PETA is probably the most widely known animal rights organization in action today. On the next page, find out how hunters face off against one of their biggest adversaries.

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Hunters and PETA

When there's no clear majority, it's hard to see what side of a controversy is the "ri­ght" one. And when you're talking about hunters and PETA, the public is usually split. Both groups have plenty of press, positive and negative.

­PETA is an acronym for People for the Ethical Treatment of Animals. As the name suggests, this non-profit group works to protect animals from cruel or unnecessary treatment. They have strong opinions when it comes to hunting. Hunting was once a necessary means for gathering food. But, today it isn't necessary -- PETA believes hunting is purely a sport with no positive value. In fact, they say it's had negative effects, such as contributing to the extinction of some animal species. Members of PETA believe ecosystems will balance themselves and don't need regulation, especially if that regulation comes with the painful death of animals. In the end, they say hunting puts a strain on ecosystems that would otherwise balance themselves through natural selection.

Hunters obviously have very different views. They see the evolution of hunting as long and rich. To the sportsmen themselves, hunting is an experience that brings them into nature, testing their skills and instincts in way that nothing else could. They see their sport as a way of regulating populations in an easier manner for animals. Instead of starving to death, or dying of disease, as an animal would through natural selection, they're killed unexpectedly. Hunters aim for a quick, clean kill so animals don't suffer.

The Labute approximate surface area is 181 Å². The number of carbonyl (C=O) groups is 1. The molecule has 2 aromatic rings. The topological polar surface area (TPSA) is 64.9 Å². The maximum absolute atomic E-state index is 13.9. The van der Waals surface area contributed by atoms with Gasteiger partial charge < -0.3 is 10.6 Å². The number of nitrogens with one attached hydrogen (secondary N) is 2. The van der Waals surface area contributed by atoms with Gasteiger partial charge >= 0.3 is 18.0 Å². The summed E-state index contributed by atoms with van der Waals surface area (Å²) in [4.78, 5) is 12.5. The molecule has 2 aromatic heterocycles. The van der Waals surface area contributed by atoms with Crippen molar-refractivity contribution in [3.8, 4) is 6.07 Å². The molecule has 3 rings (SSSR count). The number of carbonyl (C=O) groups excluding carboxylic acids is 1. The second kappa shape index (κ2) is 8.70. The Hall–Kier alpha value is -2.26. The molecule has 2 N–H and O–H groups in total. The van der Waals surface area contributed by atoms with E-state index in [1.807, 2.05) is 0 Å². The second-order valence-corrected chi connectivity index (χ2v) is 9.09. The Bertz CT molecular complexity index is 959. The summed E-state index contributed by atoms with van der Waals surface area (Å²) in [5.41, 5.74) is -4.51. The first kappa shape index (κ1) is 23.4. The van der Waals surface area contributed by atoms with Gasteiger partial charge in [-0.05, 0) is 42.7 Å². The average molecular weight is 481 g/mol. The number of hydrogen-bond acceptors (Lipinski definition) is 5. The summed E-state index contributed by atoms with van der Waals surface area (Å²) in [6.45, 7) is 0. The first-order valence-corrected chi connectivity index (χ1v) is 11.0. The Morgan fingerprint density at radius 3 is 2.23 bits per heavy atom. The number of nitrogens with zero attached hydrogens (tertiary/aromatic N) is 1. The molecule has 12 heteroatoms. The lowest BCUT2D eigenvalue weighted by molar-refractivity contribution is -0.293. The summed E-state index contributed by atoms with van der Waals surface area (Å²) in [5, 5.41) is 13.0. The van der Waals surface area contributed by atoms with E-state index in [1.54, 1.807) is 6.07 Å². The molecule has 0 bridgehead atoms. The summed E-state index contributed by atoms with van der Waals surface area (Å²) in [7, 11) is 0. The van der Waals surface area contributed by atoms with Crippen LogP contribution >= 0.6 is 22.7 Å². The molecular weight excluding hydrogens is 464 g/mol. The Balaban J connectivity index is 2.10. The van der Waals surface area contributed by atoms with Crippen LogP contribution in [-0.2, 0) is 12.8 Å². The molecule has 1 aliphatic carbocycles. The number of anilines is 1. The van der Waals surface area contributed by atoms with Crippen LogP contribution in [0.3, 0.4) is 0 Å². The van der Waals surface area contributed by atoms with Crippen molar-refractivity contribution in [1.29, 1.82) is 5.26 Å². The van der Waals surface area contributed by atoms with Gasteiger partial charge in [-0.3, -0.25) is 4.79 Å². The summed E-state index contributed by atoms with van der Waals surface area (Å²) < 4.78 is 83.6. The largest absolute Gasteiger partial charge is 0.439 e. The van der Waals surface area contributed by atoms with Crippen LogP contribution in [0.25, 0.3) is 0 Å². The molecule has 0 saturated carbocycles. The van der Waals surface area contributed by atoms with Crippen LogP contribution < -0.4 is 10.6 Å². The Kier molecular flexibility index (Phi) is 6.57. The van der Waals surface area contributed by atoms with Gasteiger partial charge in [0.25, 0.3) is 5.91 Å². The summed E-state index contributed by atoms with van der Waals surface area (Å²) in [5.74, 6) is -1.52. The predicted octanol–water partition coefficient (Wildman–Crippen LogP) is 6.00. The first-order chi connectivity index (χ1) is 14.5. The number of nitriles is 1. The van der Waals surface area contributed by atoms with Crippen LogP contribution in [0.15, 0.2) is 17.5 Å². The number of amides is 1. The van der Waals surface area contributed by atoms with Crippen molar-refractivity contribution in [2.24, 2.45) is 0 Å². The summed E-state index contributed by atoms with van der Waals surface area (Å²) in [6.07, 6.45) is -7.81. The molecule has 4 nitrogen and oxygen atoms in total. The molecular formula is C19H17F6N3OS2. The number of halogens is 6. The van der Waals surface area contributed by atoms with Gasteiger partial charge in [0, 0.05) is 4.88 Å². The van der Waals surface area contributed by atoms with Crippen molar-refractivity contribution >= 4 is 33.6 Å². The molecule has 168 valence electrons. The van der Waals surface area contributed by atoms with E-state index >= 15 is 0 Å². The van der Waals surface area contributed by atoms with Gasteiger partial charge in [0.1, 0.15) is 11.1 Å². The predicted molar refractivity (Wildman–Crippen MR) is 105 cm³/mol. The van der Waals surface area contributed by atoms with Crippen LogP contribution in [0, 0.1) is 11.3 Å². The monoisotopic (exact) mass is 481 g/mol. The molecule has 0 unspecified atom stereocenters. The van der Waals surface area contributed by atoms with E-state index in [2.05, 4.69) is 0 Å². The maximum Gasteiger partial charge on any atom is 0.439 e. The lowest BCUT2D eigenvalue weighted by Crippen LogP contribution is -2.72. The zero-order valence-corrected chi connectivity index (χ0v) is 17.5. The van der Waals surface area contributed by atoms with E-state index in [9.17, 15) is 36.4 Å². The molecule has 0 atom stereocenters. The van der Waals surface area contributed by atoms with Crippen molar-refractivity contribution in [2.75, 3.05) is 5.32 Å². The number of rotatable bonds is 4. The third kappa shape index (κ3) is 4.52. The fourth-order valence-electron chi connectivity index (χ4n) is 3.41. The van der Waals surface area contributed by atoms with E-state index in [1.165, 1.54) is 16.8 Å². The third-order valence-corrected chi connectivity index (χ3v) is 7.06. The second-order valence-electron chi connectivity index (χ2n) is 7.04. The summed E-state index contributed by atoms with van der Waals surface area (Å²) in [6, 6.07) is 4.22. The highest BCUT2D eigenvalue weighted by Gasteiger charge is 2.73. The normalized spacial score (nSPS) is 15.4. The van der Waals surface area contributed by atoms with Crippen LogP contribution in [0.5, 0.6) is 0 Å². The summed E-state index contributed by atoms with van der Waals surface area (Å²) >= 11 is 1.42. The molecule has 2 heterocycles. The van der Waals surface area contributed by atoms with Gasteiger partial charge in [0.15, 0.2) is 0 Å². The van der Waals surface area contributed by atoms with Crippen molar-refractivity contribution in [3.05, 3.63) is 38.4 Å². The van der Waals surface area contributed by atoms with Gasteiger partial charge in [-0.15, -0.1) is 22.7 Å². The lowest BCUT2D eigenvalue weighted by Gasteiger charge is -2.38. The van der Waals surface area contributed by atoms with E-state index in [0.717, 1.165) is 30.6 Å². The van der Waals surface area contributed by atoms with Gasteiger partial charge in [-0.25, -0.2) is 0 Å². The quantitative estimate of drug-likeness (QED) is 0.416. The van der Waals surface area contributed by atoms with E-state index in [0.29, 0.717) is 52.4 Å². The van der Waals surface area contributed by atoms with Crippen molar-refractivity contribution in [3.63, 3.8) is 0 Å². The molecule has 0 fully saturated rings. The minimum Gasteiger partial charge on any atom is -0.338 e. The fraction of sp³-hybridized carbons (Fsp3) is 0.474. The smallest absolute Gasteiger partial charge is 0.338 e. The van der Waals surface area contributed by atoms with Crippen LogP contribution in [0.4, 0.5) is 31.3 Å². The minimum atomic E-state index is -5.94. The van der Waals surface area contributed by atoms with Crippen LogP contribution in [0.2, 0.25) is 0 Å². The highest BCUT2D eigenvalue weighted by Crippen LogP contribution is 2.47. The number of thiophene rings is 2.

Both groups have their points and counterpoints and the debate is nowhere near ending.

Is that image of the hunter in your mind still an unpleasant one? Whether it is or not, there are plenty of ways for you to voice your opinion. Visit the links on the next page to get an even more detailed view of the modern hunter.

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More Great Links

Sources

  • Animal Liberation Front. "The Fallacy of Sport Hunting. (Accessed 12/07/2008).http://www.animalliberationfront.com/Practical/Fishing--Hunting/Hunting/FallacyofSportHunting.htm
  • Loughlin, Phillip. "Fighting the Anti-Hunters." Elwing. (Accessed 12/08/2008)http://www.elwing.com/hunting/prohunt_essay.html
  • National Rifle Association. "The Hunter's Image." (Acessed 12/08/2008)http://www.nrahq.org/hunting/hunterimage.asp
  • PETA. "PETA's History: Passion in Action." (Accessed 12/07/2008)http://www.peta.org/factsheet/files/FactsheetDisplay.asp?ID=107
  • Rinella, Steven. "Locavore, Get Your Gun." New York Times. December 2007. (Accessed 12/05/2008)http://www.nytimes.com/2007/12/14/opinion/14rinella.html
  • Support Fox Hunting. "British Public Opinion On Hunting." (Accessed 12/05/2008).http://www.supportfoxhunting.co.uk/docs/ca_polls_2004.pdf
  • Swan, James A. "Just What is Hunting." ESPN.com (Accessed 12/05/2008).http://sports.espn.go.com/outdoors/hunting/columns/story?columnist=swan_james&page=g_col_swan_what-is-hunting